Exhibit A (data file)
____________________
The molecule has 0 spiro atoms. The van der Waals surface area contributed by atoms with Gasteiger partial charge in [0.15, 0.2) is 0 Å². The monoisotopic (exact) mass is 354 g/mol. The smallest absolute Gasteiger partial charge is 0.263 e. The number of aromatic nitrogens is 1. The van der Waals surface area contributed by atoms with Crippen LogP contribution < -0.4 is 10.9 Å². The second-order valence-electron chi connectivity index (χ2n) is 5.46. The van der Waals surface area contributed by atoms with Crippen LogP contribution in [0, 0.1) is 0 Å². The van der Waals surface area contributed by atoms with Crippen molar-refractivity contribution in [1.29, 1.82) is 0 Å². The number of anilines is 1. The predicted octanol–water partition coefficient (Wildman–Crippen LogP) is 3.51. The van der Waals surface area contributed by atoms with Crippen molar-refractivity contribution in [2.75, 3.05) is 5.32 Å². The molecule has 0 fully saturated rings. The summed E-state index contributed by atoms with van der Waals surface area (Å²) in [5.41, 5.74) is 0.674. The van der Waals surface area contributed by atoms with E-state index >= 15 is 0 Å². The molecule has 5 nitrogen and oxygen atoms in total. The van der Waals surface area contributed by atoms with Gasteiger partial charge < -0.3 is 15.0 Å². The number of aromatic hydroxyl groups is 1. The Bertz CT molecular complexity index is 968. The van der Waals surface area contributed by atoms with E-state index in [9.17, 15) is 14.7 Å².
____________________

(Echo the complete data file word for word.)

The molecule has 0 spiro atoms. The van der Waals surface area contributed by atoms with Gasteiger partial charge in [0.15, 0.2) is 0 Å². The monoisotopic (exact) mass is 354 g/mol. The smallest absolute Gasteiger partial charge is 0.263 e. The number of aromatic nitrogens is 1. The van der Waals surface area contributed by atoms with Crippen LogP contribution < -0.4 is 10.9 Å². The second-order valence-electron chi connectivity index (χ2n) is 5.46. The van der Waals surface area contributed by atoms with Crippen LogP contribution in [0, 0.1) is 0 Å². The van der Waals surface area contributed by atoms with Crippen molar-refractivity contribution in [1.29, 1.82) is 0 Å². The number of anilines is 1. The predicted octanol–water partition coefficient (Wildman–Crippen LogP) is 3.51. The van der Waals surface area contributed by atoms with Crippen molar-refractivity contribution in [2.75, 3.05) is 5.32 Å². The molecule has 0 fully saturated rings. The summed E-state index contributed by atoms with van der Waals surface area (Å²) in [5.41, 5.74) is 0.674. The van der Waals surface area contributed by atoms with E-state index >= 15 is 0 Å². The molecule has 5 nitrogen and oxygen atoms in total. The van der Waals surface area contributed by atoms with Gasteiger partial charge < -0.3 is 15.0 Å². The number of aromatic hydroxyl groups is 1. The Bertz CT molecular complexity index is 968. The van der Waals surface area contributed by atoms with E-state index in [9.17, 15) is 14.7 Å².